The appropriate design for a particular site is the one that best balances the requirements of the site's different stakeholders. For example, the marketing team may primarily view the site as one part of customer relationship management (CRM). The customer support team might want to publish documentation to the site, or provide tools for a customer to request support. The product team may want the site to provide access to the product's user console application.

Each stakeholder may need to update the site in different ways. The marketing and customer support teams may require a simple mechanism to submit edits for review and publication. The product development team may want to build and test code updates with a CICD pipeline. Neither of those teams may be well versed in graphic design.

apps.frickjack.com and hugo

We just completed a project to transition https://apps.frickjack.com to the hugo static site generator. The https://apps.frickjack.com property acts both as my personal site and as a sandbox for experimenting with the littleware software stack. It is a static multi-page site served from an S3 bucket with a few small javascript web applications and some early integrations with web API's.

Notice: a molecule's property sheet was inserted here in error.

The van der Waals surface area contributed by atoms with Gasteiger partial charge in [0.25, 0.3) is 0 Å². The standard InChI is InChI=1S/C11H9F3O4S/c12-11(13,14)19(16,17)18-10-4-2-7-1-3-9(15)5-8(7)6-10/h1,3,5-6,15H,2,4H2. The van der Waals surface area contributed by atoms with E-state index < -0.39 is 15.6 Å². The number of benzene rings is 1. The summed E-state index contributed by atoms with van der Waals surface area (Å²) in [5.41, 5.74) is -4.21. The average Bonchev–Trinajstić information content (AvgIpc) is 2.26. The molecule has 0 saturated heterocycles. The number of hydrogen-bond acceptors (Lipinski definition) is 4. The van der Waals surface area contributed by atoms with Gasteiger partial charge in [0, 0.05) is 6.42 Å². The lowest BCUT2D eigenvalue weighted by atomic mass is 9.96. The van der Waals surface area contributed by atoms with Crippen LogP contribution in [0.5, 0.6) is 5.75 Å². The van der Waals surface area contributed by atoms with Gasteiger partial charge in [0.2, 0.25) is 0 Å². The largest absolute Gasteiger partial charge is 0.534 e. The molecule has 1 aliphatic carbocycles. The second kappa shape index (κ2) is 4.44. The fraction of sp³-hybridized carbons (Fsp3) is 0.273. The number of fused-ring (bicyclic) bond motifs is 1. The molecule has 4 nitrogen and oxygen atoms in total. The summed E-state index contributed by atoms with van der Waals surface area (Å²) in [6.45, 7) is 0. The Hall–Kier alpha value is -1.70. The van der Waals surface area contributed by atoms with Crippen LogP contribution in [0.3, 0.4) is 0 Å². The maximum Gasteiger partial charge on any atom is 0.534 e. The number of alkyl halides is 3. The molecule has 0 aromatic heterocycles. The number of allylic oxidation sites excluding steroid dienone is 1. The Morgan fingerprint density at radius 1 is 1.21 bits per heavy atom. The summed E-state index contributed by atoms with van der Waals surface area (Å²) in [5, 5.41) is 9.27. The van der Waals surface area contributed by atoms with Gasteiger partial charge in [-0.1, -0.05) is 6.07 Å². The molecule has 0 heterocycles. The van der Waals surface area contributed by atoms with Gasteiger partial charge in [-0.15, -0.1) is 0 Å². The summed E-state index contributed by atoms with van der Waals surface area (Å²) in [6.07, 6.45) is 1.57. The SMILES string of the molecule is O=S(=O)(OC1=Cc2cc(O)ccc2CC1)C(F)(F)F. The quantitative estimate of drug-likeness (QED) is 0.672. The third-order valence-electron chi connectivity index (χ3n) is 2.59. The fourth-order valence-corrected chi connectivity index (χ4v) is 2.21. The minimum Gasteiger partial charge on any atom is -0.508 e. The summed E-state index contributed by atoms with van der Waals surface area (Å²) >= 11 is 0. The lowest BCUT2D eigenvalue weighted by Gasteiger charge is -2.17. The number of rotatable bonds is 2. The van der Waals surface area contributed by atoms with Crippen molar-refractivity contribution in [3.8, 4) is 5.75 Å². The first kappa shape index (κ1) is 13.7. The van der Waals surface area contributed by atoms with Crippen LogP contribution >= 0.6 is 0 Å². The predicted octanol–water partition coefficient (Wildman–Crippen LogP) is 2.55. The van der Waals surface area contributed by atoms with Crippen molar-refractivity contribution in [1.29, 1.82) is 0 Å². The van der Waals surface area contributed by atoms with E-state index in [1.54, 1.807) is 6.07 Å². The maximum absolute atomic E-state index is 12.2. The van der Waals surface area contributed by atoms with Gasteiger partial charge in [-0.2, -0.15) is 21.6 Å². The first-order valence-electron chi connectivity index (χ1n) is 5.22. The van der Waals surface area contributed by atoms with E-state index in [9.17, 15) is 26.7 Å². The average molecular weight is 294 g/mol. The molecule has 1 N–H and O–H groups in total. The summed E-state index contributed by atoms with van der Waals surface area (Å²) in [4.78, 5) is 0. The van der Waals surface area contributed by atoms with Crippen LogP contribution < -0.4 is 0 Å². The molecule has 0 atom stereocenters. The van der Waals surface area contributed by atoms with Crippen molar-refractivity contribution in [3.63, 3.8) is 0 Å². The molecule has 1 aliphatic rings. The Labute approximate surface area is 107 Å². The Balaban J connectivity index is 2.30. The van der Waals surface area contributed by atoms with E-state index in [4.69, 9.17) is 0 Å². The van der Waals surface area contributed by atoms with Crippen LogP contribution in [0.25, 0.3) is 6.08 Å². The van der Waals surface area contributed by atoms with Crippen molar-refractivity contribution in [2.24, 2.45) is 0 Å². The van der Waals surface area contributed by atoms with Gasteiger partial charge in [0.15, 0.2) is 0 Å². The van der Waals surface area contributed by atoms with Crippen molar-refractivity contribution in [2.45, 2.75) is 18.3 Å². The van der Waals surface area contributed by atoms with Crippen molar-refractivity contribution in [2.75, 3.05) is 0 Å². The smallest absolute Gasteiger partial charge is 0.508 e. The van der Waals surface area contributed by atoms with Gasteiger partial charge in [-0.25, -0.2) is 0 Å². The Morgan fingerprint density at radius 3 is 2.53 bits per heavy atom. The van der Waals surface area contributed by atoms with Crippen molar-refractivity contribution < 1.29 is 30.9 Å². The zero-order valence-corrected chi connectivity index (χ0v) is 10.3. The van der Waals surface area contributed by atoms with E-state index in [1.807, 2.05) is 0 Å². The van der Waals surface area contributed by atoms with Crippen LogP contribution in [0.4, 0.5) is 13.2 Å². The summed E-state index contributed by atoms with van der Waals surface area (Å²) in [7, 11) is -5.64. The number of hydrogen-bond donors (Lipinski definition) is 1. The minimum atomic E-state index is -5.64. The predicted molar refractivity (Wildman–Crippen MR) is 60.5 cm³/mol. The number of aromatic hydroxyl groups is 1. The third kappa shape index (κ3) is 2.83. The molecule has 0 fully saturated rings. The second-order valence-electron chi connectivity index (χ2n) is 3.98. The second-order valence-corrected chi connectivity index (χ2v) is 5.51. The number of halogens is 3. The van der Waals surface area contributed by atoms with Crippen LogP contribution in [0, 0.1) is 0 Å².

The hugo transition allowed us to move the content and theme management for https://apps.frickjack.com from an idiosynchratic templating system to the well documented and community supported process that hugo implements. Hugo's theme design also pushed us to think about what we want the site to provide to its visitors, and whether the landing page clearly conveys those use cases. For example, https://www.salesforce.com/ has a straight forward explanation of what the company is, "the #1 CRM ...", and a call to action "sign up for your free account".

The content management process is still developer oriented in that site updates are managed via github pull requests, and a codebuild CI job updates the site, but the content markdown and theme templates are now managed in their own hugo directory hierarchy. The site's github repo includes more details at https://github.com/frickjack/little-apps/blob/master/Notes/howto/devTest.md.

Summary

We transitioned https://apps.frickjack.com to the hugo static site generator to further decouple the site's content and theme management from the javascript code implementing the dynamic services and applications on the site. We also reorganized the site to better support the experiences we want the site to provide to visitors.